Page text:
With Black women two times more likely to get triple-negative breast cancer than white women, Merck along with advocacy organizations (Triple Negative Breast Cancer Foundation, Tigerlily Foundation, Living Beyond Breast Cancer and Susan G. Komen) launched Uncovering TNBC to raise awareness of the disease. The initiative is centered around three videos of women living with TNBC and is designed to help Black women better understand the disease and overcome barriers that could infringe upon their healthcare. In an interview with PRovoke Media, Merck chief communications & public affairs officer Cristal Downing, who joined the pharmaceutical giant earlier this year, discussed TNBC, the campaign and the communications challenges in reaching women most at-risk of getting the disease.

What is triple negative breast cancer? To what extent does it affect Black women more than others?
Triple-negative breast cancer, also known as TNBC, is an aggressive, often difficult to treat, subtype of breast cancer that is more prevalent in Black women. It makes up 10-15% of all breast cancers and while anyone can get it, non-Hispanic Black women are approximately two times more likely to have TNBC than non-Hispanic white women. Black women are also more likely to die of the disease compared to their white counterparts. The reasons for this are not completely understood, but studies suggest that it is likely due to a combination of socioeconomic and genetic risk factors.

How is that compounded by healthcare inequities?
Black women diagnosed with TNBC also face significant barriers to care due to a combination of factors, including lack of access to treatment and educational resources, inadequate breast cancer screenings, and bias in the healthcare system.

What are the communication challenges in conveying important information about the disease to the at-risk community? And breast health/screening in general? Is fear one of them?
After listening to the unique stories of Black women with TNBC, the most common challenge that we found all of them experienced was lack of communication with their healthcare teams. Lack of education about their increased risk of TNBC, and about the importance of screening and early detection were also recurring themes. It was clear that many women felt unsupported, fearful of confronting this disease alone, and did not know where to turn.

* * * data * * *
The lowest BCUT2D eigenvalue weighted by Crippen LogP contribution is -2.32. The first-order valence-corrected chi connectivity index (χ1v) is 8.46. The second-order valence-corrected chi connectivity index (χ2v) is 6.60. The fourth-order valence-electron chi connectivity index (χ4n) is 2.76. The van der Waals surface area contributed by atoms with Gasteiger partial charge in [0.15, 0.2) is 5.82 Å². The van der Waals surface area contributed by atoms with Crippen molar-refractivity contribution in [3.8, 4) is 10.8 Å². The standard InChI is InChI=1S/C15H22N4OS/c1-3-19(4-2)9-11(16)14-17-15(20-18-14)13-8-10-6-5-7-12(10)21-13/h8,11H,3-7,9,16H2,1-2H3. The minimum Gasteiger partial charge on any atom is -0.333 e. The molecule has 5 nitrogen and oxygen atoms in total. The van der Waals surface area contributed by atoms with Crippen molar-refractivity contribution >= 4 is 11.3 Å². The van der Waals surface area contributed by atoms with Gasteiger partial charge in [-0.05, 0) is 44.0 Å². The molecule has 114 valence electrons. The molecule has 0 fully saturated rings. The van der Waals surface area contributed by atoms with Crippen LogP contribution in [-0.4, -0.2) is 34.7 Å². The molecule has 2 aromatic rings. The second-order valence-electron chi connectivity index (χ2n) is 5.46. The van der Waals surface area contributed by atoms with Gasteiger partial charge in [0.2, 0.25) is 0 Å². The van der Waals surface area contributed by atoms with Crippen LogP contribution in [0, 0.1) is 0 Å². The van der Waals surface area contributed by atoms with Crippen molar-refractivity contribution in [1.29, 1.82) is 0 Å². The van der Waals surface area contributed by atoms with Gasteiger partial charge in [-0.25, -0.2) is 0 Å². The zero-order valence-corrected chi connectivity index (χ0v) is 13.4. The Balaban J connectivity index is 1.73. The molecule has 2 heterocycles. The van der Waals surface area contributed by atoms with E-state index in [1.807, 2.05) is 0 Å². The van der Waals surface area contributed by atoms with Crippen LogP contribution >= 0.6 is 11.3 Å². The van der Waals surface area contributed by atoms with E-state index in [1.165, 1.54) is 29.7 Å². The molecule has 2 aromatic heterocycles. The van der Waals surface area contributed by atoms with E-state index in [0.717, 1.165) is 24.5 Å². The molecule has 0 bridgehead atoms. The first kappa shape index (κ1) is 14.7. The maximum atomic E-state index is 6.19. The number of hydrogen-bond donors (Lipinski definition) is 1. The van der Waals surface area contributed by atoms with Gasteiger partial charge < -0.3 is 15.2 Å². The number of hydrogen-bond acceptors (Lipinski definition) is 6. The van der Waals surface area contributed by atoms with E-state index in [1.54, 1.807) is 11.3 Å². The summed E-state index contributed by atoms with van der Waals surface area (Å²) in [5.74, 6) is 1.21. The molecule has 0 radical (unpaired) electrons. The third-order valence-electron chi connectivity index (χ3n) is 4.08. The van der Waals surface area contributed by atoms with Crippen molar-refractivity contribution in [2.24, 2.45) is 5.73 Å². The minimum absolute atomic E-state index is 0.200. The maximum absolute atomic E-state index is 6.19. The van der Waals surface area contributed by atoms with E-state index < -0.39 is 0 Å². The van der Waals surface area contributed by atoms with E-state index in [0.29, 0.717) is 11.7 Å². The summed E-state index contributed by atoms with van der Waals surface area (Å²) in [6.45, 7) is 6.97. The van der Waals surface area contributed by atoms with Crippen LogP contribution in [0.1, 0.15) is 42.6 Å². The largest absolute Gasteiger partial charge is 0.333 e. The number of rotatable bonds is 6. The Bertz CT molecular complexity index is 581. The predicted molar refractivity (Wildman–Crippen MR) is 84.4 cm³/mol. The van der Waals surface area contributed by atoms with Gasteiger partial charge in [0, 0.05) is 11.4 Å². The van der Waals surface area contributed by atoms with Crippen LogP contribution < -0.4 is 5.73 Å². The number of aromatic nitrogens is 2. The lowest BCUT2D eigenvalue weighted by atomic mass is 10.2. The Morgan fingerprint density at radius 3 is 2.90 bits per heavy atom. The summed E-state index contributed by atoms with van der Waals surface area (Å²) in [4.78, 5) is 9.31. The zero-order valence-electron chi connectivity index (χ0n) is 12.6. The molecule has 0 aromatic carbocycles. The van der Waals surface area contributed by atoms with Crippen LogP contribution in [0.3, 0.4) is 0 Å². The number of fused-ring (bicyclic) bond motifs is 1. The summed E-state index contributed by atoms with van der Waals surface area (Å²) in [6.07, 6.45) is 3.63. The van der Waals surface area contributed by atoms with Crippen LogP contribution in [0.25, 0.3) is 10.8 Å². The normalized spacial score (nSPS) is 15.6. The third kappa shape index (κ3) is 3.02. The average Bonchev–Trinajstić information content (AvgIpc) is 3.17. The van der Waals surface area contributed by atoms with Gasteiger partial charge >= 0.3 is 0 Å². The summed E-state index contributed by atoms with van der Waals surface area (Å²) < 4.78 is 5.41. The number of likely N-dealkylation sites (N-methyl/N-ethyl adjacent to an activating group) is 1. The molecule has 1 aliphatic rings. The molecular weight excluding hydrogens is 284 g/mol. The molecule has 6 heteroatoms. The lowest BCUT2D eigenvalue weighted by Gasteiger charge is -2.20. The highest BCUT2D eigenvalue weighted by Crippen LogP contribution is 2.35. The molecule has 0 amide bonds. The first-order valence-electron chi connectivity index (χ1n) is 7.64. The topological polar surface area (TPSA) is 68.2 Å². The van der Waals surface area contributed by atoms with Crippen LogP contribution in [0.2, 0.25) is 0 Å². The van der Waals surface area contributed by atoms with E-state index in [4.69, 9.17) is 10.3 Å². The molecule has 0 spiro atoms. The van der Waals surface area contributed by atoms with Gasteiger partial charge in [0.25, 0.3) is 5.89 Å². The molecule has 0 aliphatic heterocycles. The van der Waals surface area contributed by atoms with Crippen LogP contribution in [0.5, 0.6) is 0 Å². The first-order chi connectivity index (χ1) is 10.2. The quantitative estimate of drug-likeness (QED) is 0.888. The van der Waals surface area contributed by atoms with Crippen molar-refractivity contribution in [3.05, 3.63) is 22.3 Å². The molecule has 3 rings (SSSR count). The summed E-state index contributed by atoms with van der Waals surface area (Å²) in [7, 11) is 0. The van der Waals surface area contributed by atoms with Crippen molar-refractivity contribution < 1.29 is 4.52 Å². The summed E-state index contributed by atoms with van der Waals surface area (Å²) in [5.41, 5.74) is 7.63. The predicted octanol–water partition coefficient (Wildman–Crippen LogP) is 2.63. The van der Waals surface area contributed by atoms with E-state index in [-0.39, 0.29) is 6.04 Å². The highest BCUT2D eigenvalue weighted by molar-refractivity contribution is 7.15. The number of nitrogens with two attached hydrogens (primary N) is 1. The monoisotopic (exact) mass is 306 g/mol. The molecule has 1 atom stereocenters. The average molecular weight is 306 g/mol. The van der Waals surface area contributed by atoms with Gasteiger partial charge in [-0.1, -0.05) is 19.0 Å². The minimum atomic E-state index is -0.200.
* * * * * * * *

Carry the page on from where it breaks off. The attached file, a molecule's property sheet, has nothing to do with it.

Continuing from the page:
Therefore, we designed this campaign to empower women to be their own advocate, to find strength in the community of their peers and to highlight the resiliency of Black women in the face of a potentially difficult cancer journey.

What do you find to be the most effective methods/messages in delivering this information? What resonates with this at-risk population?
Through community-level listening, we identified authentic storytelling as the best way to reach our target audience of Black women who are newly diagnosed with or at risk of developing TNBC. By sharing real and inspiring stories of three women — Tiah, Damesha and Sharon — who each rose above the challenges presented by the disease, we provided support for other women impacted by TNBC.

To bring the program to the larger breast cancer community and general public, we executed a multi-pronged and targeted communications approach, including digital and social activations through our docuseries, Uncovering TNBC, educational website (UncoverTNBC.com) and content on Merck and patient advocacy group channels, and targeted media outreach. To date, we have secured 12 interviews with outlets such as People, Cheddar TV, and Ebony.

Has there been progress on this front?
Anecdotally, the feedback from our partners and on social media has been very positive. But metrics also indicate that the campaign has been very effective. Since launch, we’ve reached more than 736 million viewers through media interviews featuring our campaign spokesperson Yvonne Orji that touch on the need for health equity for Black women in the breast cancer community. Our website has garnered over 95,000 search engine marketing impressions, and 350 downloads of our discussion guide to aid in more productive patient-physician conversations. We are excited that women are using this guide to work with their health team on a care plan.

What are your goals, short and long term?
Professionally and personally, I am committed to helping educate Black women that they have a higher risk for developing diseases like TNBC compared to women of other racial/ethnic backgrounds and encouraging them to stay informed and educated about this disease, advocate for themselves, and make their health a priority by getting regular medical examinations as prescribed. Merck puts patients at the center of everything we do, and we remain committed to improving health equity today and well into the future, which is reflective of our purpose — to save and improve lives.